We know gold, diamond and stars, they all shine. But did you know that our DNA can do the same? Scientists at the Northwestern University just discovered a feature of DNA we could never have imagined; it can blink back at us if left on its own. It seems DNA has the natural ability to fluoresce without the help of any stains.
“There are textbooks that say biological molecules don’t absorb light and don’t fluoresce,” said Hao Zhang, co-author and associate professor of biological engineering. “It’s what everyone learns; it’s a part of training, so nobody questions it.”
But how come no one ever realized or figured out that DNA can fluoresce on its own without additional help? According to the research team, the DNA molecules are usually found in the ‘dark state’ which is a resting condition where they don’t absorb or emit light. But it does not mean DNA does not ever come into the light. The secret is to figure out when the DNA will come into light. It seems that the DNA and requisite protein molecules turn on their ‘fluorescence’ only when they are active. However, this active state is short-lived and the resting state is quite long.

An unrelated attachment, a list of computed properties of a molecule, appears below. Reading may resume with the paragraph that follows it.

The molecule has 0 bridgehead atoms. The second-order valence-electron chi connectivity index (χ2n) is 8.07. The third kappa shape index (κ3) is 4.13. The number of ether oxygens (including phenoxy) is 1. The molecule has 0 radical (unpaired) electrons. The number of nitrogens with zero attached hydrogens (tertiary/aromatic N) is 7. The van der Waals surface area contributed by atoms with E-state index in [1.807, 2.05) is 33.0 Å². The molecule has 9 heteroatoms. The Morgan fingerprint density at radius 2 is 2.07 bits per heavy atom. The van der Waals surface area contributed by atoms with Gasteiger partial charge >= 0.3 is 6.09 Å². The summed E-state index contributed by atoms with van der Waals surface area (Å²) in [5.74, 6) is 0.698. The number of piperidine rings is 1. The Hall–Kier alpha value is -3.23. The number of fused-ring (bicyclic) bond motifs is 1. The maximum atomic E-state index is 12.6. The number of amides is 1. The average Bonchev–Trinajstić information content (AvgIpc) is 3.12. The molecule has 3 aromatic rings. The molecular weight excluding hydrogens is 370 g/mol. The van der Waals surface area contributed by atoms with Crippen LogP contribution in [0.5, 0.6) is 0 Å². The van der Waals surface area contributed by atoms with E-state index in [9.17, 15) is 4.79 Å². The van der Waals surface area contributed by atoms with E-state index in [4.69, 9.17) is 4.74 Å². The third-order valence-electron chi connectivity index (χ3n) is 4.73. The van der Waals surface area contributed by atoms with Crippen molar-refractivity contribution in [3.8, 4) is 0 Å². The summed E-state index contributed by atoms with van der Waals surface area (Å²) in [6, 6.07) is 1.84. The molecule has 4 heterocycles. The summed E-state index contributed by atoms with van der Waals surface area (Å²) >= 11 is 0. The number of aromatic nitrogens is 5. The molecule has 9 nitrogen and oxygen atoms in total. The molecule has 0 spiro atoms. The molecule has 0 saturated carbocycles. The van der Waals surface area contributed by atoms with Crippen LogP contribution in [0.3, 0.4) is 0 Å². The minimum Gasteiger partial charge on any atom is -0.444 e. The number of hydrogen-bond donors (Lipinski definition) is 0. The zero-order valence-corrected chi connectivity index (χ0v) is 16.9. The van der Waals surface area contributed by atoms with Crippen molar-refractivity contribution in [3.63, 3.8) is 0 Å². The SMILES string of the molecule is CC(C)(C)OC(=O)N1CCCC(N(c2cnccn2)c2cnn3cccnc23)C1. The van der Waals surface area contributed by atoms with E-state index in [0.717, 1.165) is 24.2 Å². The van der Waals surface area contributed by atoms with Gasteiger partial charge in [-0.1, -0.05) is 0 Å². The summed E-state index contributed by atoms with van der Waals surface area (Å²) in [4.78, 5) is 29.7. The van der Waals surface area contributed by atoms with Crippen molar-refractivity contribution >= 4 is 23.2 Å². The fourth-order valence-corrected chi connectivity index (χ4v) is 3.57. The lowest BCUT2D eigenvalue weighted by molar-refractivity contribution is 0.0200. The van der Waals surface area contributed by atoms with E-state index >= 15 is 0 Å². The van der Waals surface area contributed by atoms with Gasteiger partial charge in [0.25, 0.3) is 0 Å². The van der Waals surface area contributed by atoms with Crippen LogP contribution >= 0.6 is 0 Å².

So now that we know that DNA can shine, what good can this revelation do? This discovery means DNA can be seen through stain-free super-resolution imaging paving way for a new era where biological processes can be examined in a new way. Traditional stains used to observe and analyze DNA molecules are toxic in nature, which means even though such stains are used to see biological molecules, they are slowly killing the living cells. This significantly limits the time scientists have to observe the DNA in its natural domain.
With this new discovery, scientists will not only be able to see the DNA without toxic dyes but since it can shine only in an active state, DNA will now be visible in action.